Weight and High Blood Pressure
Research demonstrates that weight and high blood pressure are strongly linked. Being overweight or obese increases your risk for developing high blood pressure. Lose even just 10 pounds' worth of weight, and high blood pressure may be improved. Even a small weight loss will help to lower your risk of developing high blood pressure or help you control it if you already have the condition.
Being overweight increases your risk of developing hypertension (also known as high blood pressure). In fact, blood pressure rises as body weight increases. Losing even 10 pounds can lower blood pressure -- and it has the greatest effect for those who are overweight and already have hypertension.
Being overweight or obese are also risk factors for heart disease. They increase your chance for developing high blood cholesterol and diabetes -- two more major risk factors for heart disease.
Two key measurements are used to determine if someone is overweight. These are:
BMI relates weight to height. It gives an approximation of total body fat -- and that's what increases the risk of obesity-related diseases. Overweight is defined as a BMI of 25 to 29.9; obesity is defined as a BMI equal to or more than 30.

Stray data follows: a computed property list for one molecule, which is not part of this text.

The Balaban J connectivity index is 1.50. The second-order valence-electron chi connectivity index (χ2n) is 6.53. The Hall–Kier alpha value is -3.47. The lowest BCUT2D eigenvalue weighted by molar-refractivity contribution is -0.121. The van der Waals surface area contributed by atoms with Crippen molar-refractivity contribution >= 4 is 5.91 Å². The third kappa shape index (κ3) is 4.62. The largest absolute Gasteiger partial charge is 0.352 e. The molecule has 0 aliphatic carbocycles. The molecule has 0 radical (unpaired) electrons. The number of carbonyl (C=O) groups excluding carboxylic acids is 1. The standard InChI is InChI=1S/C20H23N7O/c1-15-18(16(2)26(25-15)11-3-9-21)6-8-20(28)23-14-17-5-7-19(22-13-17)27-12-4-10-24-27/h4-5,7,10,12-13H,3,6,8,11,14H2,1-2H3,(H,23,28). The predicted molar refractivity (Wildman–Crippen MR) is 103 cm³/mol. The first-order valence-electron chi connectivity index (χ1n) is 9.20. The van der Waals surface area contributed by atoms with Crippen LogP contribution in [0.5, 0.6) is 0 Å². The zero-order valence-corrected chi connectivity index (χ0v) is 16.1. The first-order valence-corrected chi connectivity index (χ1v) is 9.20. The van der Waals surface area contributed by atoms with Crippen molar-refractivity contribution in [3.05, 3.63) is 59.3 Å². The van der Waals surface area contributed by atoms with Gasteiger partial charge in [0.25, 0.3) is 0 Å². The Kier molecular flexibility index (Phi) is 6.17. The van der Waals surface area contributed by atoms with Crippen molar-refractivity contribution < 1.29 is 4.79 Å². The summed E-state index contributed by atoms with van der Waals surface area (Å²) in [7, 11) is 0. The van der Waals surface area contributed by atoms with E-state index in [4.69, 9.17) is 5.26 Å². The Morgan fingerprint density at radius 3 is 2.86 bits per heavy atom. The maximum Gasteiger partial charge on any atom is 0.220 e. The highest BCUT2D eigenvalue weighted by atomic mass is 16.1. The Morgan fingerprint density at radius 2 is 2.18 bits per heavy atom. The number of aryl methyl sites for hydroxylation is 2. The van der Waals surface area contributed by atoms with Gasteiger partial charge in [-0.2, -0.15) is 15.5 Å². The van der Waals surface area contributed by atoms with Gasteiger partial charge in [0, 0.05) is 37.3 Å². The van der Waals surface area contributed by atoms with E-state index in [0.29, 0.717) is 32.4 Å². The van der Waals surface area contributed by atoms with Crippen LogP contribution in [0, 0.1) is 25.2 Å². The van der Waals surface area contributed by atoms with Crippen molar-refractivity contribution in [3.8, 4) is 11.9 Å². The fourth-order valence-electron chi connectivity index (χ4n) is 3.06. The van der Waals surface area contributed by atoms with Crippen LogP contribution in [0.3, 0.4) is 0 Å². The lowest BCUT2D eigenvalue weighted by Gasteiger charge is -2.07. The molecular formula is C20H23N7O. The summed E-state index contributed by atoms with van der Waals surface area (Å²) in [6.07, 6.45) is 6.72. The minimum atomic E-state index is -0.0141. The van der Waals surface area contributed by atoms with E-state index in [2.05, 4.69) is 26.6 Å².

(Click BMI Calculator to calculate your BMI.)
BMI may overestimate body fat or inaccurately estimate total body fat in muscular persons or those losing muscle. For example, older people often have lost muscle mass and have more fat for a given BMI than younger people do. That's why waist measurement is often checked as well. Also, too much body fat in the stomach area increases your risk for certain disease. A waist measurement of more than 35 inches in women and more than 40 inches in men is considered high.